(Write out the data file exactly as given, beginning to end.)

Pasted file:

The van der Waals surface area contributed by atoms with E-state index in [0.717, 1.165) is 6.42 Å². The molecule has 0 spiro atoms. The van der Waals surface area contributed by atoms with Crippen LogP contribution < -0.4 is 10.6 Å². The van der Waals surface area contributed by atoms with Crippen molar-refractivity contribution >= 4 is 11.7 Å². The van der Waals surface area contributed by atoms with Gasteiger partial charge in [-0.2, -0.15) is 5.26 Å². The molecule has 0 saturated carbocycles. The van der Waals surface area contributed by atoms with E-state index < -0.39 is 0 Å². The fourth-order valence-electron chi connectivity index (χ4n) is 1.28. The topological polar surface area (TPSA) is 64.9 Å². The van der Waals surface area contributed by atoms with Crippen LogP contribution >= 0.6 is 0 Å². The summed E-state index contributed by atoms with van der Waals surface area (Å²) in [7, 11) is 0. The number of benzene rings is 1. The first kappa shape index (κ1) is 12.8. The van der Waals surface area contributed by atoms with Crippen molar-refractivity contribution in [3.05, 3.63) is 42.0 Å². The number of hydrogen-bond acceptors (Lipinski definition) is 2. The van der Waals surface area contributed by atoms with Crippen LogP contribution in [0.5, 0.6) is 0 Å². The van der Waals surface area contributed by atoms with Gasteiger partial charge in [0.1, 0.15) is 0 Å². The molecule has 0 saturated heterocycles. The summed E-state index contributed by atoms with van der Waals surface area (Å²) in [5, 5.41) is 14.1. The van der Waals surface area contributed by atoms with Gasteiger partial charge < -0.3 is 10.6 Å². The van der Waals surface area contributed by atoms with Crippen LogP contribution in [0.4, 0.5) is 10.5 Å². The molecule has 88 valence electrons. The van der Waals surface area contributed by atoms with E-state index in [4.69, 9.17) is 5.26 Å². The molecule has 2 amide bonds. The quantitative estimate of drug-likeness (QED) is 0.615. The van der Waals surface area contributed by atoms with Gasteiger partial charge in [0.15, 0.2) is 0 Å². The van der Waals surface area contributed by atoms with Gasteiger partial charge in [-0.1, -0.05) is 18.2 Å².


The van der Waals surface area contributed by atoms with E-state index in [0.717, 1.165) is 6.42 Å². The molecule has 0 spiro atoms. The van der Waals surface area contributed by atoms with Crippen LogP contribution < -0.4 is 10.6 Å². The van der Waals surface area contributed by atoms with Crippen molar-refractivity contribution >= 4 is 11.7 Å². The van der Waals surface area contributed by atoms with Gasteiger partial charge in [-0.2, -0.15) is 5.26 Å². The molecule has 0 saturated carbocycles. The van der Waals surface area contributed by atoms with E-state index < -0.39 is 0 Å². The fourth-order valence-electron chi connectivity index (χ4n) is 1.28. The topological polar surface area (TPSA) is 64.9 Å². The van der Waals surface area contributed by atoms with Crippen LogP contribution >= 0.6 is 0 Å². The summed E-state index contributed by atoms with van der Waals surface area (Å²) in [7, 11) is 0. The number of benzene rings is 1. The first kappa shape index (κ1) is 12.8. The van der Waals surface area contributed by atoms with Crippen molar-refractivity contribution in [3.05, 3.63) is 42.0 Å². The number of hydrogen-bond acceptors (Lipinski definition) is 2. The van der Waals surface area contributed by atoms with Crippen LogP contribution in [0.5, 0.6) is 0 Å². The van der Waals surface area contributed by atoms with Gasteiger partial charge in [0.1, 0.15) is 0 Å². The molecule has 0 saturated heterocycles. The summed E-state index contributed by atoms with van der Waals surface area (Å²) in [5, 5.41) is 14.1. The van der Waals surface area contributed by atoms with Gasteiger partial charge < -0.3 is 10.6 Å². The van der Waals surface area contributed by atoms with Crippen LogP contribution in [0.4, 0.5) is 10.5 Å². The molecule has 88 valence electrons. The van der Waals surface area contributed by atoms with E-state index in [4.69, 9.17) is 5.26 Å². The molecule has 2 amide bonds. The quantitative estimate of drug-likeness (QED) is 0.615. The van der Waals surface area contributed by atoms with Gasteiger partial charge in [0.15, 0.2) is 0 Å². The van der Waals surface area contributed by atoms with Gasteiger partial charge in [-0.1, -0.05) is 18.2 Å².